Government’s special committee to combat ‘fake news’ raises serious concerns
2 February 2018
Lawyers for Liberty view with serious concern the recent announcement by Minister Azalina Othman Said that Putrajaya has formed a special committee to formulate laws to tackle ‘fake news’.
While we agree that fabricated news content is a concern, the efforts made to curb their propagation should not come at the expense of freedom of speech, expression, information and the press.
Questions must surely be asked as to how the special committee will define ‘fake news’. For example, there is a distinction to be made between information that is blatantly fabricated, and information that has been spun to lean a certain way, a la political propaganda, and legitimate news reporting but containing errors.
Can we seriously expect the authorities to be the impartial arbiter, or will they arbitrarily interpret unfavourable news as ‘fake news’? Will we have an Orwellian version of ‘the truth’, i.e. it is only ‘true’ if the information has been verified by the government?
There are serious concerns that disputed or genuine errors in reporting will become a pretext to attack independent media outlets. We have seen Malaysiakini investigated numerous times and its editor in chief & CEO charged for uploading a video of an allegedly ‘offensive’ press conference. The Malaysian Communications and Multimedia Commission (MCMC) has also arbitrarily blocked access to several websites due to genuine reporting that has upset the government, including The Malaysian Insider, causing the news portal to shut down.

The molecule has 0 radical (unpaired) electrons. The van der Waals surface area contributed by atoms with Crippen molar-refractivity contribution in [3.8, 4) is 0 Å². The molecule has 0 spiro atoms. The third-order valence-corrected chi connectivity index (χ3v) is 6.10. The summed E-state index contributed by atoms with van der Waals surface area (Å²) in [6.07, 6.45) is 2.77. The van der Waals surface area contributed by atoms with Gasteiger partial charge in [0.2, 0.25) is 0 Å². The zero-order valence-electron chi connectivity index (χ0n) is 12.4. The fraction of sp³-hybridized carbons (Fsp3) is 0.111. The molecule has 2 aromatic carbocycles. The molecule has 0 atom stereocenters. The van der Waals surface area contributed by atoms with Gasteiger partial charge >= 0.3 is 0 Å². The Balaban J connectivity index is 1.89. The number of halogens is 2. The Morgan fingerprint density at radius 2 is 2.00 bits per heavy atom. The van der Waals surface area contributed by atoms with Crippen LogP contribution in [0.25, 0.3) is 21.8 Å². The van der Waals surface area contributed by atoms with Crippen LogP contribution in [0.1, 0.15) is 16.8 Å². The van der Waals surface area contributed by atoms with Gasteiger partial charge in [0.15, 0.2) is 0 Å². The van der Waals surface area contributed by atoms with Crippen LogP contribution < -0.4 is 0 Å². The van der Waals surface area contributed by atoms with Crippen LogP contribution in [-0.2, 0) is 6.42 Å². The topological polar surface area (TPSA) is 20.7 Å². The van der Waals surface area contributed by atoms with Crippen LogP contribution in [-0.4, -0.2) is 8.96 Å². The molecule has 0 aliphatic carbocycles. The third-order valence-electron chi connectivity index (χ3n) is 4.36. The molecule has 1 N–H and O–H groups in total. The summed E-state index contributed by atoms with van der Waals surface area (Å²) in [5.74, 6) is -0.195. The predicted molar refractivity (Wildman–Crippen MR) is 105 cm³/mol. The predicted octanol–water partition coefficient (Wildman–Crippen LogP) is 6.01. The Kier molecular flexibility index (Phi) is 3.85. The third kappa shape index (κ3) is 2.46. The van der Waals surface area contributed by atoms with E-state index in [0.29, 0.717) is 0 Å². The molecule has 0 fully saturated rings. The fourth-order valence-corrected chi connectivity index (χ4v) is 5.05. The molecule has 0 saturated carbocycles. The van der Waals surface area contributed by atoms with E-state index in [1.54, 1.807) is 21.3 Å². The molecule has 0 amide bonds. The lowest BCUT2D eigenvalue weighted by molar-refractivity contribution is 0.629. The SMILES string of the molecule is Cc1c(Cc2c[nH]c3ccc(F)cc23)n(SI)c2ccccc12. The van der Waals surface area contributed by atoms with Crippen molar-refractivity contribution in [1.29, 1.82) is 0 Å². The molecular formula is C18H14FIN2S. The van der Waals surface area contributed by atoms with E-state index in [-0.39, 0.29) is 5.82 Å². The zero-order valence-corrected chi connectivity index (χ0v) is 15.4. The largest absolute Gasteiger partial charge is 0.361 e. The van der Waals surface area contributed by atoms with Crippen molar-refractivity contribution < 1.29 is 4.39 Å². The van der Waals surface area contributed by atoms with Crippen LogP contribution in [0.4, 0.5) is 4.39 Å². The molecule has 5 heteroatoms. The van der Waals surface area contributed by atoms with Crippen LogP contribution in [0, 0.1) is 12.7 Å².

‘Fake news’ is not the exaggerated threat to public order or national security that the government has made it out to be but merely the reality of the Internet and social media. Instead, the authorities must come to terms with this phenomenon, as any individual with access to information and communications technology and sinister intentions can readily create and disseminate ‘fake news’.
Currently, there already exists a plethora of laws used to tackle ‘offensive’ speeches or communications, such as the Penal Code, Communications and Multimedia Act, Sedition Act and Printing Presses and Publications Act.
With such a wide web of legislation, is there a need for more laws that can potentially be misused as after all, we see these laws being unfairly and selectively used against those who are perceived as anti-government while those who are pro-government are usually let off.
Attempting to regulate what is ‘true’ or ‘false’ in cyberspace will be futile, as obviously, no one has a monopoly over the ‘truth’. Instead of coming up with new laws, the government should focus on educating the public to be vigilant and be aware of the sources of information, so that they become more discerning in consuming and sharing news content with others.
Lawyers for Liberty